A new report from Procore and Dodge Construction Network highlights difficulties and opportunities experienced by specialty contractors as the industry continues to adjust to a faster, more complex market. One problem shared across contractors of all trades and sizes is lost revenue due to unbilled or unpaid change orders, much of which can be attributed to outdated processes and inefficient communication.
On average, respondents reported, 32% of project revenue is lost to these unpaid change orders. That’s an enormous hit to take by any measure, but some corners of the industry have it even worse.
Breaking that down to geographical regions, 38% of companies in the UK reported losing half or more of their revenue to unbilled change orders. That number drops to 36% in Australia and New Zealand, then down to 24% in Canada, and a much lower 12% in the US. If we look at different trades, steel contractors have it worst with 42% of revenue lost on average to these change order issues, while concrete contractors experience a comparatively low 19%.
As dire as that may sound, it is likely an understatement of the actual costs, since in addition to the lost revenue there is the increased cost of performing the work. That will contribute even further to an already serious erosion of margins.
Manual processes eroding profit margins
The causes of change orders going unbilled or unpaid can generally be narrowed down to two things: widespread use of manual and outdated systems, and inefficient communication processes.
Many specialty contractors still rely on manual systems for both administrative and field tasks. Whether you’re in the office or on the jobsite, documenting a budget or a daily log, these manual processes are susceptible to error. And while pen and paper certainly count as “manual,” traditional spreadsheets and other legacy document formats can also be time consuming and wasteful.
Fully half of small companies reported that they still rely on traditional methods to carry out and manage tasks relating to project execution. And among all companies, a third still use mainly manual methods for daily logs — where critical information like changes and cost impacts get set down first, as well as time and material tickets. Twenty-three percent use spreadsheets for their finances, and 22% use mostly manual methods for tracking change orders.
These methods aren’t just more prone to error than automated ones — they’re also slower. Needing corrections or missing deadlines to begin with, means a change order is unlikely to be billed correctly or paid on time, if at all.
Here the manual processes problem overlaps with the issue of inefficient communication. Improving one or the other is good, but bringing both up to date amplifies the benefits of both.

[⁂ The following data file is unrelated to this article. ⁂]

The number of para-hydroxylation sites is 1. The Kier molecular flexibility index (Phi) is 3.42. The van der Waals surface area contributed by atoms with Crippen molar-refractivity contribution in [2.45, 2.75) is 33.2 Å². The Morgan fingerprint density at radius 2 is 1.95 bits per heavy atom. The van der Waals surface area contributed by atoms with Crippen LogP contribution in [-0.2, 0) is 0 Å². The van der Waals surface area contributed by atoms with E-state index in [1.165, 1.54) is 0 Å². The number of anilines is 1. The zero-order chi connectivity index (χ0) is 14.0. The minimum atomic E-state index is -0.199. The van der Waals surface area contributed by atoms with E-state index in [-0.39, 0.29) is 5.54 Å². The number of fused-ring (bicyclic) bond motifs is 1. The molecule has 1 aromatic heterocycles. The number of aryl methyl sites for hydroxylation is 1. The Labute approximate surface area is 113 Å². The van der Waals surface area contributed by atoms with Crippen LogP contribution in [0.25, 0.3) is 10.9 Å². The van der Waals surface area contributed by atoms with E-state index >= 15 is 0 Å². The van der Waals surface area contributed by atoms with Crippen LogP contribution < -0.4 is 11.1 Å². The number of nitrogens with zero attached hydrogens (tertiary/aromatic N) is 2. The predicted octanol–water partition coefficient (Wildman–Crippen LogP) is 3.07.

Communication comes first
A majority of contractors surveyed said field-to-office communication needs improvement. The simple fact of physical distance between offices and jobsites hampers effective information flow, which in turn negatively impacts project performance. If there isn’t an effective method of communicating changes and cost impacts from the field to the office, those items may go undocumented or misinterpreted — and the same is true going the other direction as well.
Poor field-office communication was a major cause of profit margin erosion for a quarter of respondents. Large and very large companies are more seriously impacted, which may reflect challenges unique to how big organizations implement internal processes across broad project portfolios. These projects are often at greater distances from the home office, making effective communication that much harder.
“Unforeseen jobsite conditions” was cited as a top reason for profit margin erosion by 41% of those surveyed. Whether it’s something as simple as bad weather or an equipment or supply chain issue, it’s crucial to communicate these situations from the field to the office as quickly and completely as possible.
If there’s no way to do so, contractors risk incurring extra costs and delays as they work around these conditions with no central decision-making, documentation or feedback. These added costs are at risk of not being billed for or paid for the same reason.
Outdated and manual systems in documentation and communication are some of the biggest contributors to narrowing profit margins at specialty contractors. If these companies want to do the best work they can and grow their business and income, they must evaluate ways to improve their business processes and protect their bottom line.
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